For the last 17 off-seasons, Detroit Red Wings fans have had little to worry about who would be anchoring the blue line the next season.
Now, all that is in doubt.
Red Wings captain Nicklas Lidstrom just completed his 18th NHL season, and recently turned 40-years-old during the playoff series with the Phoenix Coyotes. And for the first time in those 18 seasons, it appears the captain is seriously considering calling it quits. Lidstrom recently enrolled his 16-year-old son in a Swedish school in case he retires, which has fueled speculation on the captain's future.
For years it was a question of how much he would re-sign for. Now it's a question of if he'll re-sign at all.
Head Coach Mike Babcock believes that the Wings' captain will return next season, as he told MLive's Ansar Khan today. Players Henrik Zetterberg and Johan Franzen have said they will try to persuade the captain back next year as well.
But ultimately it is not up to Babcock, Zetterberg or anyone on the Red Wings for that matter. It will be Lidstrom's decision to make.
More after the jump
Few times in sports does a player's production not drastically decline when that player reaches the 35-40 year range. Lidstrom is an anomaly when it comes to this however. Lidstrom won three of his six Norris Trophies after he reached the age of 35, a remarkable accomplishment in a physically taxing sport. Unlike his predecessor Steve Yzerman, injuries have not plagued him into retiring.
The question is not whether Lidstrom can play, but rather if he wants to play.
On this rare occasion we may see a player retire while he is still considered one of the best in the game. Even in what he would consider a down year, Lidstrom was a top candidate for the Norris Trophy yet again, although he didn't make the final cut. Speaking volumes to his reputation in the league, Lidstrom was recently voted by his peers to be the league's best shut-down defenseman in a Sports Illustrated poll, garnering 25 percent of the vote.
Lidstrom made just over $7 million this past season, and it is widely believed the Wings will ask him to take a slight pay cut next season. A deal within the $4-5 million range on a one to two year basis seems to be the popular idea.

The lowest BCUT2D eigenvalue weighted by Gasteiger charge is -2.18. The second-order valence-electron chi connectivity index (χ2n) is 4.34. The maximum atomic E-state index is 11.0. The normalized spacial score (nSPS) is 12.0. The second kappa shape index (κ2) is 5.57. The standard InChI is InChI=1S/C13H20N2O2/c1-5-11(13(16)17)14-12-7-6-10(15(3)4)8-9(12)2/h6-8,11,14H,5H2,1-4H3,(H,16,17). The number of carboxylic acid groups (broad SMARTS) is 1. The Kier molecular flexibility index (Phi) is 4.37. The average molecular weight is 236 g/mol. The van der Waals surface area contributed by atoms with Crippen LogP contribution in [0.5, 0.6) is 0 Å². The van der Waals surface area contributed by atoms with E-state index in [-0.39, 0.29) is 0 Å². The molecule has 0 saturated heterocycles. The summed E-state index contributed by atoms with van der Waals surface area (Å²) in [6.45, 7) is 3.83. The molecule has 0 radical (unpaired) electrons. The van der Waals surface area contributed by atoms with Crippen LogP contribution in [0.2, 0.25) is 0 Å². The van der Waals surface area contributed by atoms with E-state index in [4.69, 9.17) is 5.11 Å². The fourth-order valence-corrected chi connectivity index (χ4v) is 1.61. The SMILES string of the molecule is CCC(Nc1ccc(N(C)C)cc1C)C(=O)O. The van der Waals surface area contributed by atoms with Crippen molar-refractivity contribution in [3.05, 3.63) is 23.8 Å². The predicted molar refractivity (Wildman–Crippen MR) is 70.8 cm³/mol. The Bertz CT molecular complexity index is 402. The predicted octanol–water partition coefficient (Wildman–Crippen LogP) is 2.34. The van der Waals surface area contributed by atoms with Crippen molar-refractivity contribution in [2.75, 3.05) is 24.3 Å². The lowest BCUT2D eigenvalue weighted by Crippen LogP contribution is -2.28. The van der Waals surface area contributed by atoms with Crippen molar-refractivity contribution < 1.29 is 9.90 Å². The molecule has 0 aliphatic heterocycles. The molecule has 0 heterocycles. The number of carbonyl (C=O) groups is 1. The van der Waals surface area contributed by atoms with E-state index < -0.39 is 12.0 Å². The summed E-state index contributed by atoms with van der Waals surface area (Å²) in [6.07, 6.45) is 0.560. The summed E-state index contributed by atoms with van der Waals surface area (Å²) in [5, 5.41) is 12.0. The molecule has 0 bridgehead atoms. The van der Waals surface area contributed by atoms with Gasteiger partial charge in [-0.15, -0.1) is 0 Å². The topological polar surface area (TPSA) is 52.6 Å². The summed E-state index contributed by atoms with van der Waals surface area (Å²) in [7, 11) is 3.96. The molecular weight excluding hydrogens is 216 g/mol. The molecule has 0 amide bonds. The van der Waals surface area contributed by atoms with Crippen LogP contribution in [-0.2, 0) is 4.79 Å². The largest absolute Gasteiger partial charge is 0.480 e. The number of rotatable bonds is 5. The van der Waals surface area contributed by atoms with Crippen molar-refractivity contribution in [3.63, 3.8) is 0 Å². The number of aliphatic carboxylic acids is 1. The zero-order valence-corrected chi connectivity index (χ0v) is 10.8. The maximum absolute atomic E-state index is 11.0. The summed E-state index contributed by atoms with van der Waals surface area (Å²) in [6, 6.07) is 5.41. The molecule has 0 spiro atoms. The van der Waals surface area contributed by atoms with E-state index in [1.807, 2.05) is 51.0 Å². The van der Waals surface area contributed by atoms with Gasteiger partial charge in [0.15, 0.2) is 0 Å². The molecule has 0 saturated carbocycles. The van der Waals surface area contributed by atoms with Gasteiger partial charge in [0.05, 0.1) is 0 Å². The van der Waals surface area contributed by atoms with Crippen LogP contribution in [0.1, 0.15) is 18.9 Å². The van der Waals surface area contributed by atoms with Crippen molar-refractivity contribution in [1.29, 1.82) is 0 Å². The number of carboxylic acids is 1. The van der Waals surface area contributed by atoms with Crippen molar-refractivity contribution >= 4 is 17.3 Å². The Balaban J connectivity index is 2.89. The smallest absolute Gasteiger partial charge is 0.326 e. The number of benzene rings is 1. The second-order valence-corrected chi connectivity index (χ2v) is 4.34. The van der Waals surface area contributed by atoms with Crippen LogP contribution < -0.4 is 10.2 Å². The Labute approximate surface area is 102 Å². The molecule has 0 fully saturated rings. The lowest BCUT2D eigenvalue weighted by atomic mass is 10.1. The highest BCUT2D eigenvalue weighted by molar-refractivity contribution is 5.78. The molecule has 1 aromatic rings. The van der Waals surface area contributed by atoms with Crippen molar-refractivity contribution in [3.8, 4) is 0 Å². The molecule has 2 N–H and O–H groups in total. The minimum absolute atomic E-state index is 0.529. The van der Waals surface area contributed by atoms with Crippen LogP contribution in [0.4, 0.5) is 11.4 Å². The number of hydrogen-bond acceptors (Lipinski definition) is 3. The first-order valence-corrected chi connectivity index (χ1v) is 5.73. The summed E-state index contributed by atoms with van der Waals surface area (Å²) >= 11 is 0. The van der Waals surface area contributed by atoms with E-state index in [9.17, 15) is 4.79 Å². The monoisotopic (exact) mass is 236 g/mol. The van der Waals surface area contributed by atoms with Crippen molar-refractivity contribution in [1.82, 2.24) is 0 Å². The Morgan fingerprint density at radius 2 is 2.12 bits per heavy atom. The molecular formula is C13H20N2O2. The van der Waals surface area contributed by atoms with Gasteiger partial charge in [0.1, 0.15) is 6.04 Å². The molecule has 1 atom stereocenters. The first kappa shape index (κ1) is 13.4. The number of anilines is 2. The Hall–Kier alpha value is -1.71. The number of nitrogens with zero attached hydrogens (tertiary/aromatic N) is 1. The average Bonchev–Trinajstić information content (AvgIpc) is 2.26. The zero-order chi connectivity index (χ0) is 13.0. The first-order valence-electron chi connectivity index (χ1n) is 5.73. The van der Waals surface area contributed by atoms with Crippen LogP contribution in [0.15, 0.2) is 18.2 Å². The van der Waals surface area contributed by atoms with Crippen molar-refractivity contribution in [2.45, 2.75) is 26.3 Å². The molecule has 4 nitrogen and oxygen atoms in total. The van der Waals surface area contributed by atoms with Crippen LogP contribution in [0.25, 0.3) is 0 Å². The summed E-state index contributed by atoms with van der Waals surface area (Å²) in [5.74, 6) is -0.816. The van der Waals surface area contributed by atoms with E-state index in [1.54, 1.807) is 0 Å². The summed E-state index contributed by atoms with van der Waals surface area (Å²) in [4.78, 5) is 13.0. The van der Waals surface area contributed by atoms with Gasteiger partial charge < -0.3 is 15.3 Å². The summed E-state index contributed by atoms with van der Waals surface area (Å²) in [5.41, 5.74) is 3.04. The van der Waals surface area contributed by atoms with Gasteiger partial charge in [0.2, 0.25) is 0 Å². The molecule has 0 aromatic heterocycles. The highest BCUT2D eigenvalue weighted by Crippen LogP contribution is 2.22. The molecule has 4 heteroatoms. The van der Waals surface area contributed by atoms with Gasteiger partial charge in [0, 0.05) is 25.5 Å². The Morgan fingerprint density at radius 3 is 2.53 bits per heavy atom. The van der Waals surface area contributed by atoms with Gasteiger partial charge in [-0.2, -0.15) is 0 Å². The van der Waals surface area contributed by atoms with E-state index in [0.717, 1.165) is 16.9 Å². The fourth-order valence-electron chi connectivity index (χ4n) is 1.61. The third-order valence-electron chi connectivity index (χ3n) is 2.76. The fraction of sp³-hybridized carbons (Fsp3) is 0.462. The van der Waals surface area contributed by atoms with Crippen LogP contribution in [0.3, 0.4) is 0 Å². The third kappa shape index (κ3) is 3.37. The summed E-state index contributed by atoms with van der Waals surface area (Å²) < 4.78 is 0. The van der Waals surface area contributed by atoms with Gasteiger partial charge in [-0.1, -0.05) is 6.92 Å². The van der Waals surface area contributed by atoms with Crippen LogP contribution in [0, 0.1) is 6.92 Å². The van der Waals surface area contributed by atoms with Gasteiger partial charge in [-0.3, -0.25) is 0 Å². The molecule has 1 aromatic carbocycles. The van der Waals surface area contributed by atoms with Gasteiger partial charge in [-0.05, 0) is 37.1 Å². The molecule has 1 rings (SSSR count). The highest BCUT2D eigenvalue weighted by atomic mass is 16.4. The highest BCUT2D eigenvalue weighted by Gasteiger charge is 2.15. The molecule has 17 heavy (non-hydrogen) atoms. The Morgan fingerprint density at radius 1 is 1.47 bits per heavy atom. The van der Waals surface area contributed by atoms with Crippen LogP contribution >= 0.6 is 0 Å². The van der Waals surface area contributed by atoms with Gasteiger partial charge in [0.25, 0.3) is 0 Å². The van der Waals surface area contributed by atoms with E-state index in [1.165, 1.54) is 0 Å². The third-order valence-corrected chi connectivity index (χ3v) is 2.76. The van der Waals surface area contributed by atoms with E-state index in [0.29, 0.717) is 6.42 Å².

Lidstrom showed in the second half of this season that he can still play at an elite level, and was well worth the money the Wings shelled out for him this year. Many claimed that he had "lost a step" in the early part of the season, when he went 42 games without scoring a goal. But Lidstrom, who was never known for his speed in the first place, silenced those critics with a torrid January, finishing the year with a respectable 49 points
The only certain thing in this dilemma is that if Lidstrom comes back to the NHL next season, it will no doubt be with the Red Wings. Lidstrom has really been a free agent in name-only throughout his career, and there's really no incentive to bolt for another team this late in his career. Detroit is a perennial Stanley Cup contender and it would make no sense for him to "make one last run at the Cup" with another team when he's already got the pieces in place here.
Lidstrom will end his career as a Red Wing, and his #5 will be up in the rafters shortly after. Hopefully "shortly after" isn't for another couple years.
We as Red Wings fans have truly been blessed to have watched the best defenseman of the modern era for his entire career. Lidstrom is a class act and is respected league-wide, and has alway put the team first. Back in 2007-08, when his contract last expired, Lidstrom took far less money to stay with Detroit than he could have made on the open market. If he retires, it won't be because the club didn't offer him enough money or he wasn't happy with the direction of the team. It will be simply because he doesn't want play anymore.
No matter what the captain decides, he deserves our respect and thanks for a great career.